Although the present invention has been described with reference to a separator having a particular configuration for separating mercury from a natural gas stream, it should be understood that the apparatus of the present invention can be used in other configurations or designs, as well as in other purification processes.
As will also be apparent to one of ordinary skill in the art, functionally equivalent combinations, as well as individual pieces of apparatus can be substituted for the illustrative embodiment described above. For example, a single cooler or refrigeration unit can be used to effect the various stages of cooling by routing the gas stream to return to a central cooling/refrigeration unit. Cooler and separator 25 can be two separate units, and the dehydrator 30 and downstream cooler 40 can be combined, for example.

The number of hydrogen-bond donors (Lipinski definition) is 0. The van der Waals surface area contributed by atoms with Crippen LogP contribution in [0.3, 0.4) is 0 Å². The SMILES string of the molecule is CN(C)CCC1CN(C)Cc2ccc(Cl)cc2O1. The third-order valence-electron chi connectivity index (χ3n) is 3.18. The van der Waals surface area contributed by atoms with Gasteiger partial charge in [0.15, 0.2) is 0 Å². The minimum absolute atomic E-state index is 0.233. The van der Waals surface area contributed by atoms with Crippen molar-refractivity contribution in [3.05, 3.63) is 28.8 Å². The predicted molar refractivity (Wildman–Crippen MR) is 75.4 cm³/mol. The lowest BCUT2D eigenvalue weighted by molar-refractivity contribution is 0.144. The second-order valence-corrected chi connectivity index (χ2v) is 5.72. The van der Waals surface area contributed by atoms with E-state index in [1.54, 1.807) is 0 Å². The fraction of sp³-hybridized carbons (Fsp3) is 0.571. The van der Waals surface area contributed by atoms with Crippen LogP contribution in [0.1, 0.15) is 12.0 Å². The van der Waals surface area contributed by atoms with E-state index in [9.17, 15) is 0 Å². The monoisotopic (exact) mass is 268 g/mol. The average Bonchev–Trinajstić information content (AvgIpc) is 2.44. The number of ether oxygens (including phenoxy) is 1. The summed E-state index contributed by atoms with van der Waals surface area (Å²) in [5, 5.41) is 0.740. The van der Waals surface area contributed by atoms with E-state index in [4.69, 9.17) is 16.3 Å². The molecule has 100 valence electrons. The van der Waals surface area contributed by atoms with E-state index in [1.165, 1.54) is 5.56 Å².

Although various embodiments that incorporate the teachings of the present invention have been shown and described in detail herein, those skilled in the art can readily devise other embodiments without departing from these teachings and the scope of the invention is to be determined with reference to the claims that follow.
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|U.S. Classification||422/169, 422/198, 95/92|
|International Classification||B01J10/00, B01D50/00|
|Cooperative Classification||B01D2257/80, B01D53/75, B01D2257/602, B01D53/265, B01D53/263, C10L3/102, B01D53/1462, B01D53/002, C10L3/10|
|European Classification||C10L3/10B2, C10L3/10, B01D53/75, B01D53/26C, B01D53/14H2, B01D53/00C, B01D53/26D|
|Apr 24, 2006||AS||Assignment|
Owner name: SAUDI ARABIAN OIL COMPANY, SAUDI ARABIA
Free format text: ASSIGNMENT OF ASSIGNORS INTEREST;ASSIGNOR:AL-FAQEER, FAISAL M.;REEL/FRAME:017821/0797
Effective date: 20060415
|Jul 13, 2012||FPAY||Fee payment|
Year of fee payment: 4